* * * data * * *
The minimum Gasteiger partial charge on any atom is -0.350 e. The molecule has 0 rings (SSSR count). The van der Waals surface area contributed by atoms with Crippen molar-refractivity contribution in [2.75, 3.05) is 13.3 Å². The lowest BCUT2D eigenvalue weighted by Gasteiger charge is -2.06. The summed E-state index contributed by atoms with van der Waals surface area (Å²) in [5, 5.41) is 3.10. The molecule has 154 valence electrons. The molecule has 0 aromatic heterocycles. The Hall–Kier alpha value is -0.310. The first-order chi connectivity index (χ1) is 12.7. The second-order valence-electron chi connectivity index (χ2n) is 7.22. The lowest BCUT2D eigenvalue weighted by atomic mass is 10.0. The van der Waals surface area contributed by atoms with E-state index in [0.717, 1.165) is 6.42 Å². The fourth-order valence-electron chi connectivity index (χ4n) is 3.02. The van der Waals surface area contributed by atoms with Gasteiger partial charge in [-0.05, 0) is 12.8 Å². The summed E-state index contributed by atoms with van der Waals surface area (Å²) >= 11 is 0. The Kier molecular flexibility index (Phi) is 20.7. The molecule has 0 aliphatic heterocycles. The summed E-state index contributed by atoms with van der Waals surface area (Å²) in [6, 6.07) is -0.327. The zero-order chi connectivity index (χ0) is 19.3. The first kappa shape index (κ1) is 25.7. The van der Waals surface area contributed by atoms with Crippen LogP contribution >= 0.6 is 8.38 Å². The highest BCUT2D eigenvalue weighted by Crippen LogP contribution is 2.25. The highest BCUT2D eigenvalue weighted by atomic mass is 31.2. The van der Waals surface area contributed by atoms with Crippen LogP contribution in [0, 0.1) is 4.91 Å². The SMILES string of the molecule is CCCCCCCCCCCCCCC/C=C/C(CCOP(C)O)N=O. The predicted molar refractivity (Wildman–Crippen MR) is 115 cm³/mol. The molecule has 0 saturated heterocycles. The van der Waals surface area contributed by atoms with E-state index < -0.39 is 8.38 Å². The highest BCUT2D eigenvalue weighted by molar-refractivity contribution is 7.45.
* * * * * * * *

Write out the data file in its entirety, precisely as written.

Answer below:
The minimum Gasteiger partial charge on any atom is -0.350 e. The molecule has 0 rings (SSSR count). The van der Waals surface area contributed by atoms with Crippen molar-refractivity contribution in [2.75, 3.05) is 13.3 Å². The lowest BCUT2D eigenvalue weighted by Gasteiger charge is -2.06. The summed E-state index contributed by atoms with van der Waals surface area (Å²) in [5, 5.41) is 3.10. The molecule has 154 valence electrons. The molecule has 0 aromatic heterocycles. The Hall–Kier alpha value is -0.310. The first-order chi connectivity index (χ1) is 12.7. The second-order valence-electron chi connectivity index (χ2n) is 7.22. The lowest BCUT2D eigenvalue weighted by atomic mass is 10.0. The van der Waals surface area contributed by atoms with E-state index in [0.717, 1.165) is 6.42 Å². The fourth-order valence-electron chi connectivity index (χ4n) is 3.02. The van der Waals surface area contributed by atoms with Gasteiger partial charge in [-0.05, 0) is 12.8 Å². The summed E-state index contributed by atoms with van der Waals surface area (Å²) >= 11 is 0. The Kier molecular flexibility index (Phi) is 20.7. The molecule has 0 aliphatic heterocycles. The summed E-state index contributed by atoms with van der Waals surface area (Å²) in [6, 6.07) is -0.327. The zero-order chi connectivity index (χ0) is 19.3. The first kappa shape index (κ1) is 25.7. The van der Waals surface area contributed by atoms with Crippen LogP contribution >= 0.6 is 8.38 Å². The highest BCUT2D eigenvalue weighted by Crippen LogP contribution is 2.25. The highest BCUT2D eigenvalue weighted by atomic mass is 31.2. The van der Waals surface area contributed by atoms with Crippen LogP contribution in [0, 0.1) is 4.91 Å². The SMILES string of the molecule is CCCCCCCCCCCCCCC/C=C/C(CCOP(C)O)N=O. The predicted molar refractivity (Wildman–Crippen MR) is 115 cm³/mol. The molecule has 0 saturated heterocycles. The van der Waals surface area contributed by atoms with E-state index < -0.39 is 8.38 Å². The highest BCUT2D eigenvalue weighted by molar-refractivity contribution is 7.45.